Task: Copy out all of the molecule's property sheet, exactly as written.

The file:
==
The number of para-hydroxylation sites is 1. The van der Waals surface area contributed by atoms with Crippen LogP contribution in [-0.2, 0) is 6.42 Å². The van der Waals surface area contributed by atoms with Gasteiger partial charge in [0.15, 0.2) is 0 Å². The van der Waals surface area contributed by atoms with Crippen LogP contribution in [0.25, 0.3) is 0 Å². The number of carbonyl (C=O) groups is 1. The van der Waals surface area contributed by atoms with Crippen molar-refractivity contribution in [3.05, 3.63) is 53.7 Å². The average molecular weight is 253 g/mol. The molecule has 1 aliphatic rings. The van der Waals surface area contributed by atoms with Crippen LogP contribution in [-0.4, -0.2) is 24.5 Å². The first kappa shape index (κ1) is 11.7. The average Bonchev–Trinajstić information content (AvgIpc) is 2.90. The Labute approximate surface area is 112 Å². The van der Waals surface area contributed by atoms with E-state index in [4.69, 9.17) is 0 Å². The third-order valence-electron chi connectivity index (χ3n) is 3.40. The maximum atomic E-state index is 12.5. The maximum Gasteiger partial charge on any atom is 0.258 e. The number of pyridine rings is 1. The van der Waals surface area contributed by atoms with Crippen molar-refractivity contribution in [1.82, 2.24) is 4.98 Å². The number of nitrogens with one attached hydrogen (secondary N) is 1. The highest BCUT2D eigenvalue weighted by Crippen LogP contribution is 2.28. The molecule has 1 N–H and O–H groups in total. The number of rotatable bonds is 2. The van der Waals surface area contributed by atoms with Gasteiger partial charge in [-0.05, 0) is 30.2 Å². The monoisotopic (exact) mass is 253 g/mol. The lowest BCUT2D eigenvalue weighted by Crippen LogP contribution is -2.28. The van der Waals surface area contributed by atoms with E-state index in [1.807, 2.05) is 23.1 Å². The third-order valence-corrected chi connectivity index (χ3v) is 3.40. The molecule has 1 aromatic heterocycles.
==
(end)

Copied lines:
The number of para-hydroxylation sites is 1. The van der Waals surface area contributed by atoms with Crippen LogP contribution in [-0.2, 0) is 6.42 Å². The van der Waals surface area contributed by atoms with Gasteiger partial charge in [0.15, 0.2) is 0 Å². The van der Waals surface area contributed by atoms with Crippen LogP contribution in [0.25, 0.3) is 0 Å². The number of carbonyl (C=O) groups is 1. The van der Waals surface area contributed by atoms with Crippen molar-refractivity contribution in [3.05, 3.63) is 53.7 Å². The average molecular weight is 253 g/mol. The molecule has 1 aliphatic rings. The van der Waals surface area contributed by atoms with Crippen LogP contribution in [-0.4, -0.2) is 24.5 Å². The first kappa shape index (κ1) is 11.7. The average Bonchev–Trinajstić information content (AvgIpc) is 2.90. The Labute approximate surface area is 112 Å². The van der Waals surface area contributed by atoms with E-state index in [4.69, 9.17) is 0 Å². The third-order valence-electron chi connectivity index (χ3n) is 3.40. The maximum atomic E-state index is 12.5. The maximum Gasteiger partial charge on any atom is 0.258 e. The number of pyridine rings is 1. The van der Waals surface area contributed by atoms with Crippen molar-refractivity contribution in [1.82, 2.24) is 4.98 Å². The number of nitrogens with one attached hydrogen (secondary N) is 1. The highest BCUT2D eigenvalue weighted by Crippen LogP contribution is 2.28. The molecule has 1 N–H and O–H groups in total. The number of rotatable bonds is 2. The van der Waals surface area contributed by atoms with Gasteiger partial charge in [-0.05, 0) is 30.2 Å². The monoisotopic (exact) mass is 253 g/mol. The lowest BCUT2D eigenvalue weighted by Crippen LogP contribution is -2.28. The van der Waals surface area contributed by atoms with E-state index in [1.807, 2.05) is 23.1 Å². The third-order valence-corrected chi connectivity index (χ3v) is 3.40. The molecule has 1 aromatic heterocycles.